On January 25, hundreds of millions of people celebrated the Chinese New Year, the festival that marks the beginning of the year according to the traditional Chinese calendar. 2020 is the Year of the Rat, an animal that symbolises wealth and the beginning of a new day.
Therefore today I’d like to take the occasion to discuss how average investors can indeed become wealthy over time and how UK-based investors can buy into global shares. Greater international exposure could help many investors reduce the home bias risk that could be likely due to political or economic developments in our country.
Reaching £1 million by retirement
Saving for retirement is a concern for many people. Most of us may regard £1,000,000 as a good benchmark to have for retirement.
Let’s assume that you’re 25 years-old with only £100 in savings and that you plan to retire at age 65. You invest that £100 and earn an 8% annual return. Then you make an additional £3,600 of contributions annually at the start of each year.
You have 40 years to invest. The annual return is 8%, compounded once a year. At the end of 40 years, the total amount saved becomes £1,009,384.
On the other hand, if you wait to start investing until you’re 30, you will have ‘only’ £671,446. The difference is due to the power of compound interest.
The FTSE 100 seems to be the initial index Britons mostly consider when they first start investing. Most FTSE 100 companies are also multinational conglomerates and up to three-quarters of their revenue comes from overseas. In fact, the index also has quite a number of companies that are listed additionally in the US and on other stock exchanges.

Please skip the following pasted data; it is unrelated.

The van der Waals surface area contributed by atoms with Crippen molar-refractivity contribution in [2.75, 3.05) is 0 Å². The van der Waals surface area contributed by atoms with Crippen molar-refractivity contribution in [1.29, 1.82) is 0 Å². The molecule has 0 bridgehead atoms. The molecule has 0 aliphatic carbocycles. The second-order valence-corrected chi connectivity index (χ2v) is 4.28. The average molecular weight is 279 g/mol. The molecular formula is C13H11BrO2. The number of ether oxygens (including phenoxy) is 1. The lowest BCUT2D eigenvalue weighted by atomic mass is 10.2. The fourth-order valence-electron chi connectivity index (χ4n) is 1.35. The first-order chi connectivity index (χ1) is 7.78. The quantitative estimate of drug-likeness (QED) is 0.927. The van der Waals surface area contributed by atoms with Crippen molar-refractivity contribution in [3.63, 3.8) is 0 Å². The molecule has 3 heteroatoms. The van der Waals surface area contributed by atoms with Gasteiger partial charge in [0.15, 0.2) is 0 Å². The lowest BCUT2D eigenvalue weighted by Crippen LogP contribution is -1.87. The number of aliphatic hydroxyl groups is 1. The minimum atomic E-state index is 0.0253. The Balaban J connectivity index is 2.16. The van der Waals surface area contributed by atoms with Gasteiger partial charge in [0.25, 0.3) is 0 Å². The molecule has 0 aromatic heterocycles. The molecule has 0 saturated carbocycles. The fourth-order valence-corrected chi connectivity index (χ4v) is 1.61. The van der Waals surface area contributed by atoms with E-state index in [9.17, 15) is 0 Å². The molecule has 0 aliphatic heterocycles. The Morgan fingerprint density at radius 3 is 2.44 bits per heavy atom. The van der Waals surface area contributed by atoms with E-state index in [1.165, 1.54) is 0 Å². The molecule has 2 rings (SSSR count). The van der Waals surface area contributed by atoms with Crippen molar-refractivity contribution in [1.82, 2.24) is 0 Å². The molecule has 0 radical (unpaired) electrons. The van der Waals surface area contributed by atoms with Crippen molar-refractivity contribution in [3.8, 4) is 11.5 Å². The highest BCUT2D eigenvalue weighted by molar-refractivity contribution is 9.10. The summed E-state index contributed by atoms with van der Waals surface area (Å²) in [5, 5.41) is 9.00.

Therefore, investing in a FTSE 100 tracker would indeed give reasonable global exposure. In addition, the average dividend yield for the FTSE 100 is about 4.5% a year.
You could also consider an exchange-traded fund (ETF), such as the FTSE All-World ETF. It tracks the performance of a large number of stocks worldwide.
Nowadays investors can easily choose specialist active or passive funds that may also offer robust dividends too. Several funds you can do due diligence on would include the Fidelity Special Values Fund, Legal & General International Index Trust, Brunner Investment Trust or Vanguard FTSE Developed World ex-U.K. Equity Index Fund.
Another way to increase your portfolio’s exposure to other countries would be to invest directly in high-quality global shares. You can check with your UK-based brokerage firm if its platform lets you buy overseas stocks.
Investing in China
After the US, China is the world’s second largest economy. So markets pay attention to any news headlines that may have a China component.
Early January saw the signing of phase one of the trade deal between China and the US. As trade relations between the two countries have gradually improved, risk appetite for Chinese stocks has also increased.
There are several China ETFs listed on the London Stock Exchange, such as the HSBC MSCI China A Inclusion UCITS ETF or Franklin FTSE China UCITS ETF. The LSE has a comprehensive online guide titled A guide to China ETFs that provides further information.
Finally, a FTSE 100 company to consider would be HSBC Holdings whose roots are deeply in China. As a global bank, about three-quarters of the group’s profit comes from mostly corporate clients in Asia.
tezcang has no position in any of the shares mentioned. The Motley Fool UK has recommended HSBC Holdings. Views expressed on the companies mentioned in this article are those of the writer and therefore may differ from the official recommendations we make in our subscription services such as Share Advisor, Hidden Winners and Pro. Here at The Motley Fool we believe that considering a diverse range of insights makes us better investors.